SPEEDWAY, Ind. — The Borg-Warner trophy is just days away from being presented to the winner of the 107th Indianapolis 500.
The trophy will be on center stage Sunday, brought out with the field of drivers before the race and waiting for the winner afterwards, but where is it every other day of the year? And who takes care of it?
The trophy is more than five feet tall, weighs 110 pounds and has 109 tiny faces on it — its caretakers has to be very delicate when handling it.
Fred Wright is one of those caretakers.
”It’s an honor and a privilege, really,” Wright said.
Wright is one of four handlers for the trophy when it is out and about in the Indianapolis Motor Speedway.
”If you see the trophy, you’re going to see one of the four of us,” Wright said.
It’s a big responsibility. The trophy is nearly 90-years-old, chalk full of history and loved by millions of fans. Wright takes his job very seriously.
”You just have to pay attention to detail,” he said. “We try not to ever get in a hurry and always think through what we’re going to do.”
When the trophy is on the move around the Speedway, it does so in a Chevy van. Wright said it does have to be taken apart to fit, though. Both the base and the top of the trophy sometimes have to be removed.
”A lot of people don’t know this, but the top of the trophy, they call the helmet, is removable and sometimes we have to take that off to get it in tight places,” Wright said. “But we try not to do that in public, because we want people to see the trophy the way it looks.”
Wright does acknowledge how cool his job is, especially on race day. If you look close enough, you can see Wright with the Borg-Warner as it is brought out the Yard of Bricks before the race and when it meets the winner of the Indy 500 afterwards.
”I did nothing to earn it but I guarantee my grandchildren and hopefully their children will say, ‘There was granddaddy and the trophy,’” Wright said.
Indianapolis Motor Speedway President Doug Boles sees the Borg-Warner as the most unique trophy in sports.
”You get into all the intricacies with all those faces on it, the average speed of winning the Indy 500 the year they won it,” Boles said. “It’s pretty impressive.”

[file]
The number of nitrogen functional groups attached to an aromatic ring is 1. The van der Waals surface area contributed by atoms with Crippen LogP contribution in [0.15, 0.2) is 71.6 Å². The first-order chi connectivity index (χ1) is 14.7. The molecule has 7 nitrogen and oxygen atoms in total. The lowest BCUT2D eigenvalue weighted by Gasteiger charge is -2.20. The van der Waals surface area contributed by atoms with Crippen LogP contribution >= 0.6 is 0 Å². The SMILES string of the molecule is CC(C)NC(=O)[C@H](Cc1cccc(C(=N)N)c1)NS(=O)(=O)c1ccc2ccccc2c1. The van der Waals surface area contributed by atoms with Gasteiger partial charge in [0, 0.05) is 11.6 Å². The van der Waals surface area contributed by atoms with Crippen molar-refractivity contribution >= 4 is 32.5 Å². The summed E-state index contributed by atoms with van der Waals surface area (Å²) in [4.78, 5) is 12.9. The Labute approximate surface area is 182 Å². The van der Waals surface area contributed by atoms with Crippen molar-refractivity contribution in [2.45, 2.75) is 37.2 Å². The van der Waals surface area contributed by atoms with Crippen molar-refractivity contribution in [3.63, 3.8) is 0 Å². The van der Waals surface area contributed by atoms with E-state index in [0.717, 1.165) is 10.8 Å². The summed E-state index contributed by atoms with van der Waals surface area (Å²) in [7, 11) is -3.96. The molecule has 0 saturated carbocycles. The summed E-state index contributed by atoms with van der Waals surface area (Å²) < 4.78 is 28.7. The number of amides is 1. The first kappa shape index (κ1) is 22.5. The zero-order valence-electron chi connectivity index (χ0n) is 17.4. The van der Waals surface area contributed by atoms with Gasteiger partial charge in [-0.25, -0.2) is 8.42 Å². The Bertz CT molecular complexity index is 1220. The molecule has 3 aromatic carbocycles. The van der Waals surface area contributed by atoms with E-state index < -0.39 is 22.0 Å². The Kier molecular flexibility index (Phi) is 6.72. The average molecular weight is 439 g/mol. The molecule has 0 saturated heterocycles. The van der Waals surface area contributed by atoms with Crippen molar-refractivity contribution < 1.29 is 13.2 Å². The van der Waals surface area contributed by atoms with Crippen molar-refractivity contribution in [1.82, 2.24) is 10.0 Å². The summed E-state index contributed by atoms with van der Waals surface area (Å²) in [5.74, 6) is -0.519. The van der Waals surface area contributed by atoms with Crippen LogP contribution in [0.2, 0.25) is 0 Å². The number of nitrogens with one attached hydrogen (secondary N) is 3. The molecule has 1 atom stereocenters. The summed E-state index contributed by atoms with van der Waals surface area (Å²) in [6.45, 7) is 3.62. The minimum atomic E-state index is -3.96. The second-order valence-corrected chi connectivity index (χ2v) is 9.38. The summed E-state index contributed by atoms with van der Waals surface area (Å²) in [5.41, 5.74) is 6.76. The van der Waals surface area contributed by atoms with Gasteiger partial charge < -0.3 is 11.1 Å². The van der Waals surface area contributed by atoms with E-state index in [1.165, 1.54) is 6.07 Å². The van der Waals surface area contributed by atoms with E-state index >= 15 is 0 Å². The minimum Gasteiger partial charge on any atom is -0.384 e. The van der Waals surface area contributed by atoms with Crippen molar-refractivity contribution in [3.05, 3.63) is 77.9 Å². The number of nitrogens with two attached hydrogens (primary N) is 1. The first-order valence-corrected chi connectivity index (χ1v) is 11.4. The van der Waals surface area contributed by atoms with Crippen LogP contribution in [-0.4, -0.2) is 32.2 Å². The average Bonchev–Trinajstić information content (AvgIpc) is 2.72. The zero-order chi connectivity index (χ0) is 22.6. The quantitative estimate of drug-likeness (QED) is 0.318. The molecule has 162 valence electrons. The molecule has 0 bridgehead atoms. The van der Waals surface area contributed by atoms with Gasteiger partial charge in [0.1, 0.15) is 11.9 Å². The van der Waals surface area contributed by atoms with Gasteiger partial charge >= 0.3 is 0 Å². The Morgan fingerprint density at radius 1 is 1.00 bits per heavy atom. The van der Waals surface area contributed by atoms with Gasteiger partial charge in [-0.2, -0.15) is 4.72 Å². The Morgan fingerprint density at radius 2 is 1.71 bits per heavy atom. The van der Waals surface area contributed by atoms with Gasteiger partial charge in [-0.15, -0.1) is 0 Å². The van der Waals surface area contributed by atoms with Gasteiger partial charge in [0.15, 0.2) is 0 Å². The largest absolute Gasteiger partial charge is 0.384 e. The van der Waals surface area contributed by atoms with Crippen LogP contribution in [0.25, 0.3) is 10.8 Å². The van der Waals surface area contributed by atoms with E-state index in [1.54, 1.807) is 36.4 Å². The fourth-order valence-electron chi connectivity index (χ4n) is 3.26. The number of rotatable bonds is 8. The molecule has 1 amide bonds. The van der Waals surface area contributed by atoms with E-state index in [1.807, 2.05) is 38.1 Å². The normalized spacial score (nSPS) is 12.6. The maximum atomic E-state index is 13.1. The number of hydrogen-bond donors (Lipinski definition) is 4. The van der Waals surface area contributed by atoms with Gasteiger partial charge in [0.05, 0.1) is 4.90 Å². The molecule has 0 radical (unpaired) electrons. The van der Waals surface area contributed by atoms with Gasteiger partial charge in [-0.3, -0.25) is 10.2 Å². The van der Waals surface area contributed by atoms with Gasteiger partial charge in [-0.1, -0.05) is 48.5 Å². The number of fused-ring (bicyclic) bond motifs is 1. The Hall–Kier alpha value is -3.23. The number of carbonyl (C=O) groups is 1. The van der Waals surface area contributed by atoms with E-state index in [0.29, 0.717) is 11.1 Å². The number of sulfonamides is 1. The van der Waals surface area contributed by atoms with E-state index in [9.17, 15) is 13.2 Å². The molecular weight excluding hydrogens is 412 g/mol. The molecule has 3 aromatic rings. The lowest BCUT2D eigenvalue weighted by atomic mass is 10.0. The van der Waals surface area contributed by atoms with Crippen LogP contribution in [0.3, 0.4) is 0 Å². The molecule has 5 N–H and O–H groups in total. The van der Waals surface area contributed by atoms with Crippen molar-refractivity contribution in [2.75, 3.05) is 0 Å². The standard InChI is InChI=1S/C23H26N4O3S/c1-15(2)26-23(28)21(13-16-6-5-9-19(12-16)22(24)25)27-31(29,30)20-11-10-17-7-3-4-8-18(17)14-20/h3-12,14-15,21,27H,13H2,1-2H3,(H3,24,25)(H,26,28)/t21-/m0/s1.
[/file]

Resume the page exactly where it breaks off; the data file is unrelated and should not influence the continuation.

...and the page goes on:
The more than 100 tiny faces adorning the trophy are crafted to an exact likeness of the more than 100 race winners.
”It really is an entire panoramic view of every angle of the driver’s face,” Boles said. “Hundreds and hundreds of those photos to come up with that sculpture.”
Fans can see the trophy in the Indianapolis Motor Speedway Museum, when it isn’t out globetrotting.
”I think the first time it ever went overseas was when Takuma Sato won the Indianapolis 500 and it went to Japan,” Boles said
Most recently it went to reigning 500 champ Marcus Ericsson’s home country of Sweden, escorted by a team of pros.
”Those folks go through training,” Boles said. “They have to know all about the Borg-Warner trophy, they have to know history about Indy 500 and they wear their white gloves.”
Wherever the trophy team is, the Borg-Warner is never out of their sight.
”It does stay in the hotel room with them and if it does have to fly then it typically flies next to the person that’s flying,” Boles said.
No matter where the coveted prize of the Indy 500 is, it’s always got a line of people waiting to take a picture… but no touching!
”When you say, ‘Don’t touch it’, people don’t understand,” Boles said. “That silver, when you touch it, it’s really hard to clean off.”
The trophy is made of sterling silver and worth millions of dollars.
Boles said workers at the IMS Museum do great work to keep the trophy shining and polished.